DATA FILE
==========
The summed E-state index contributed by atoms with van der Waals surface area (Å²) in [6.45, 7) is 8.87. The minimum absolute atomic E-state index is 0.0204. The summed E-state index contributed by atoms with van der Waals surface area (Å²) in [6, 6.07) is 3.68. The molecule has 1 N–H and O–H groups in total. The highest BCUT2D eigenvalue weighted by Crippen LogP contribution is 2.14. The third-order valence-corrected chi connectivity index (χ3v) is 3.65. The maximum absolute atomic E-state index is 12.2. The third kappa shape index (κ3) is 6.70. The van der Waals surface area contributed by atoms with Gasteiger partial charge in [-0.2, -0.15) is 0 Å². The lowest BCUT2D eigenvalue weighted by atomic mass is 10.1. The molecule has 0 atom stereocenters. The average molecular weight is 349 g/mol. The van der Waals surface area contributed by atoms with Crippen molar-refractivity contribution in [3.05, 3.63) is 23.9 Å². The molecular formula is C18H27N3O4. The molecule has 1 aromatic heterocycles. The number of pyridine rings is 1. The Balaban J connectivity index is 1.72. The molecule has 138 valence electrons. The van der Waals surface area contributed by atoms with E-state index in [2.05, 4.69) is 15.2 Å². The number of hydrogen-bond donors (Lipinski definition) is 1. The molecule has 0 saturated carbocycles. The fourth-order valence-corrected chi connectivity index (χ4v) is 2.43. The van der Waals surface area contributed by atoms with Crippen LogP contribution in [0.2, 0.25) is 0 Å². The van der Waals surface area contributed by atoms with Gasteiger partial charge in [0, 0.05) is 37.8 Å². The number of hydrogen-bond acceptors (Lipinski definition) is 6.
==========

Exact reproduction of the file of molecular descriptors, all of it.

The summed E-state index contributed by atoms with van der Waals surface area (Å²) in [6.45, 7) is 8.87. The minimum absolute atomic E-state index is 0.0204. The summed E-state index contributed by atoms with van der Waals surface area (Å²) in [6, 6.07) is 3.68. The molecule has 1 N–H and O–H groups in total. The highest BCUT2D eigenvalue weighted by Crippen LogP contribution is 2.14. The third-order valence-corrected chi connectivity index (χ3v) is 3.65. The maximum absolute atomic E-state index is 12.2. The third kappa shape index (κ3) is 6.70. The van der Waals surface area contributed by atoms with Gasteiger partial charge in [-0.2, -0.15) is 0 Å². The lowest BCUT2D eigenvalue weighted by atomic mass is 10.1. The molecule has 0 atom stereocenters. The average molecular weight is 349 g/mol. The van der Waals surface area contributed by atoms with Crippen molar-refractivity contribution in [3.05, 3.63) is 23.9 Å². The molecular formula is C18H27N3O4. The molecule has 1 aromatic heterocycles. The number of pyridine rings is 1. The Balaban J connectivity index is 1.72. The molecule has 138 valence electrons. The van der Waals surface area contributed by atoms with E-state index in [2.05, 4.69) is 15.2 Å². The number of hydrogen-bond donors (Lipinski definition) is 1. The molecule has 0 saturated carbocycles. The fourth-order valence-corrected chi connectivity index (χ4v) is 2.43. The van der Waals surface area contributed by atoms with Crippen LogP contribution in [0.2, 0.25) is 0 Å². The van der Waals surface area contributed by atoms with Gasteiger partial charge in [0, 0.05) is 37.8 Å². The number of hydrogen-bond acceptors (Lipinski definition) is 6.